Each year around the holidays I try to do a little something special with my kiddo to celebrate the winter festivities. Here in Portland, there are loads of things to see, experience, and taste during the holiday season.
We enjoy the magic of the Oregon Zoo’s ZooLights each year (members get in early each year!). We’ve gone to see the Nutcracker Ballet (as well as Swan Lake). We’ve taken the drive up to Leavenworth, Washington to explore all the seasonal treasures that this mini-Bavarian-themed town has to offer (including its impressive nutcracker museum). We’ve experienced the fun of The Portland Christmas Revels, watched the Christmas ships go by at night from our waterfront perch at Salty’s on the Colombia (they also put on a great Christmas brunch, complete with giant nutcracker display, a chocolate fountain and even, Santa himself), and walked Peacock Lane (in icy conditions, even!). We’ve munched on roasted chestnuts in Portland’s living room, surrounded by a tightly packed crowd, as they lit up the big tree. But we have never been to The Heathman’s famed Holiday Tea — that is, until now.
A holiday treat
My little is a child of discerning tastes. He’s big on fashion, high on art, and honey, trust me, he can bring the drama! So going to The Heathman for high tea with a 7 year-old was NEVER going to be a problem for me but what I was surprised to see was just how lovely it could be for anyone, big or little and that’s all thanks to the details made perfect by the excellent staff of The Heathman Restaurant.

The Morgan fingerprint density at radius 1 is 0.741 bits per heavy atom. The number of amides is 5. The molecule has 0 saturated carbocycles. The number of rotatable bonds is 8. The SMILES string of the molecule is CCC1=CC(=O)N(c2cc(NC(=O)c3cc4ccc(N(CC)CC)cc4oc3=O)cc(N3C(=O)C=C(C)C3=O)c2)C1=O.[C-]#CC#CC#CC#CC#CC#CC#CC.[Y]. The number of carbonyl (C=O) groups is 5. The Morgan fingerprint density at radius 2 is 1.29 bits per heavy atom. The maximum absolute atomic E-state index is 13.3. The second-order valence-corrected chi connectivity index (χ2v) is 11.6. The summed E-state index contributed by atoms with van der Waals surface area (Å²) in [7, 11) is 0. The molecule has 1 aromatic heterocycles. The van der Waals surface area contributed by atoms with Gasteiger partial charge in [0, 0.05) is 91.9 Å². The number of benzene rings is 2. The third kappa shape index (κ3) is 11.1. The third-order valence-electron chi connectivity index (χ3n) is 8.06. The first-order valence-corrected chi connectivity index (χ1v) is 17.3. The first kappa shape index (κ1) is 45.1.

Everyone from the doorman, to our waiter, to the bus staff (who helped my little find his sunglasses again before we left), to the restaurant GM (who dropped by our table to chat with us at the end of tea and ended up swapping her bejeweled spectacles for the aforementioned sunglasses and a pic with us) — all helped to make our time there — magical!
A historic Portland hotel
As you enter the holiday tea court seating area, you can’t help but feel transported into your favorite holiday movie. You know the one where everyone seems to have a much more fabulous life than you, filled with breezy shopping trips in the big city, and elegant dining options, even when they’re just dashing in spontaneously for cocoa and a treat somewhere.
The tea court at The Heathman (built in 1927 and one of only a small handful of historic hotels left in Portland) is lavish, with a lushly appointed room, filled with cloth-covered tables, linen napkins and cushy banquettes to welcome you — all of it bathed in the glow of tiny white lights coming from the enormous Christmas tree nestled in the corner by the staircase that leads to the mezzanine and Heathman’s cozy library.
There are huge historic (18th-century) paintings by French landscape artist Claude Lorrain installed along the side wall and a 100-year-old crystal chandelier (that was once used in the U.S. Embassy in Czechoslovaki) dangling above a dramatic circular banquette in the center of the room, that is topped with a festively lit golden deer floral display.
All of which serves to make you feel like a chi chi fancy pants — especially if, like me, you typically have to save your pennies to give yourself a special treat like this (even during the holidays).
Best of all — the food!
Afternoon Tea at The Heathman Restaurant is a long standing tradition in Portland and it’s one Chef Michael Stanton and his culinary team and the restaurant’s staff take very seriously. This is traditional English high tea with a Pacific Northwest twist, using locally sourced ingredients, like the salmon they thoughtfully smoke in-house used in the smoked salmon profiteroles (my kiddo’s favorite — he ate his AND mine!)